What Is Dental Bone Grafting?

What Is Dental Bone Grafting?

Grafting can be performed on skin, bone, nerve, tendon, tendon, blood vessels, fat and cornea tissues. Dental bone grafting is a surgical procedure in which bone tissue with no blood circulation is grafted with live bone tissue and blood circulation increases over time and tissue repair is provided.

Oral diseases can grow rapidly due to jaw bone development problems, gum diseases, trauma, the cavity formed by gum recession after a while in the extracted tooth area and weak tooth root attachment. Over time, bone tissue is adversely affected and bone resorption occurs.

Simple bone resorption can be treated with bone powder produced from synthetic, animal and human origin. Advanced bone resorption leads to deterioration of aesthetic appearance and various health problems in the upper and lower jaw. In dental implant treatment, if the strength of the jawbone ground on which the implant will be attached is insufficient, bone grafting is applied to increase the amount of bone.

In order to regenerate degraded bone tissue, the bone graft is supported by tissue samples from the patient’s own body, the cadaver of another person, suitable animal species or synthetically produced tissue samples.

Bone graft treatment is performed by a dentist, orthodontist or oral surgeon specialised in the field. In order to determine the loss of bone tissue, the patient is examined by the specialist dentist and jaw, mouth x-rays and scans are created. Appropriate treatment planning is made for the patient.

At the end of the treatment preparation stages, local anesthesia is generally preferred according to the examination and analysis of the patient, while sedation or general anesthesia may be preferred depending on the patient’s condition.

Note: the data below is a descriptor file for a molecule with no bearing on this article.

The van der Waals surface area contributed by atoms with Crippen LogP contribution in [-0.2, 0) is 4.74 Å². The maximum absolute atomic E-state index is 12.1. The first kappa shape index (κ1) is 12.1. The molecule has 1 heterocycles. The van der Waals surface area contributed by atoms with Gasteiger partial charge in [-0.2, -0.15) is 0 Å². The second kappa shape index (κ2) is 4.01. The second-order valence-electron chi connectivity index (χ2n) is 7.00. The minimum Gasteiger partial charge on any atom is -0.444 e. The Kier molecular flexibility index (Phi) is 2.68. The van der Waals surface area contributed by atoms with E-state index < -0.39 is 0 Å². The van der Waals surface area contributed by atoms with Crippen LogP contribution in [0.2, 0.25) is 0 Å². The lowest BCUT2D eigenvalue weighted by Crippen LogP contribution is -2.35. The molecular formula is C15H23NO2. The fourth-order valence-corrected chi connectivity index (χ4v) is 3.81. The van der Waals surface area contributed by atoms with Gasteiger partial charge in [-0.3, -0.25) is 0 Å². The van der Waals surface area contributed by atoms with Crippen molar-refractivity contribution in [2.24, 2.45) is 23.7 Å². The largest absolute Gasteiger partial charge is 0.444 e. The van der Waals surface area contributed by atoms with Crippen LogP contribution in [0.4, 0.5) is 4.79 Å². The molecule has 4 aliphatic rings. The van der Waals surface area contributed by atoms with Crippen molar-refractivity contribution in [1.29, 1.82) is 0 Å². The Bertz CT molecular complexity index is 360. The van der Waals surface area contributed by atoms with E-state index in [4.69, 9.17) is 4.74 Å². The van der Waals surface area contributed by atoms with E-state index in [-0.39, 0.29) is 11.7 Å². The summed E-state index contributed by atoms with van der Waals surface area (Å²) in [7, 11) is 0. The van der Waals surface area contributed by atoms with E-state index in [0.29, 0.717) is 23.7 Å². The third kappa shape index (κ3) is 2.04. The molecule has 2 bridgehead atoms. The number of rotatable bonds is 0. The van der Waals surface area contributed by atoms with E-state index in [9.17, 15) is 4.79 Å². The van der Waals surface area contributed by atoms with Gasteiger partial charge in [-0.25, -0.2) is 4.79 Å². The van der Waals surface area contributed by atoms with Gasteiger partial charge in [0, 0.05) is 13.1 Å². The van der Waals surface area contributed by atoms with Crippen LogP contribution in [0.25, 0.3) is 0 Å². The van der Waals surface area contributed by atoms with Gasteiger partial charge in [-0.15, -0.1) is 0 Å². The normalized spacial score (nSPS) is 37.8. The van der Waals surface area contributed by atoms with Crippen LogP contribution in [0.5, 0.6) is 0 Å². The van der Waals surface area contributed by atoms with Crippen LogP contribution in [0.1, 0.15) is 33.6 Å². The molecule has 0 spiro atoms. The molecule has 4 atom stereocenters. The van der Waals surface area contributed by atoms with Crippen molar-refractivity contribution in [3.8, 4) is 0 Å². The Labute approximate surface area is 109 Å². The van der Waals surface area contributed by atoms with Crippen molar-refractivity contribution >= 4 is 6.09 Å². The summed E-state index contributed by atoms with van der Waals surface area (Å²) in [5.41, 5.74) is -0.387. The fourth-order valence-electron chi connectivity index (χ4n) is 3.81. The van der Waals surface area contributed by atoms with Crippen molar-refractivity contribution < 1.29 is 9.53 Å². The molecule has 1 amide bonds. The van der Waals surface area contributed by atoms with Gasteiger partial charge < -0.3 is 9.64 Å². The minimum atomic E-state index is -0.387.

After the bone graft is applied, pain, swelling, bruising, non-fusion of bone tissue, infection and anesthesia side effects may be encountered. These problems are controlled by the dentist with additional treatments and recommended medication intake and resolved in a short time. If there are signs of infection, severe pain, swelling and high fever in the treated area, urgent intervention of the dentist is required.

The jaw bone tissue is completely fused within 3-9 months after the treatment is completed. During the repair of the bone tissue, impact to the treated area should be avoided and hard and chewy foods should not be consumed. If the medications given by the dentist are used regularly to prevent possible infections and the necessary care is taken, bone tissue repairs are completed quickly.

Periodic checks by the dentist at certain intervals are necessary for the healthy progress of the treatment process. When the jawbone is completely strengthened, it is made ready for dental implants or other treatments.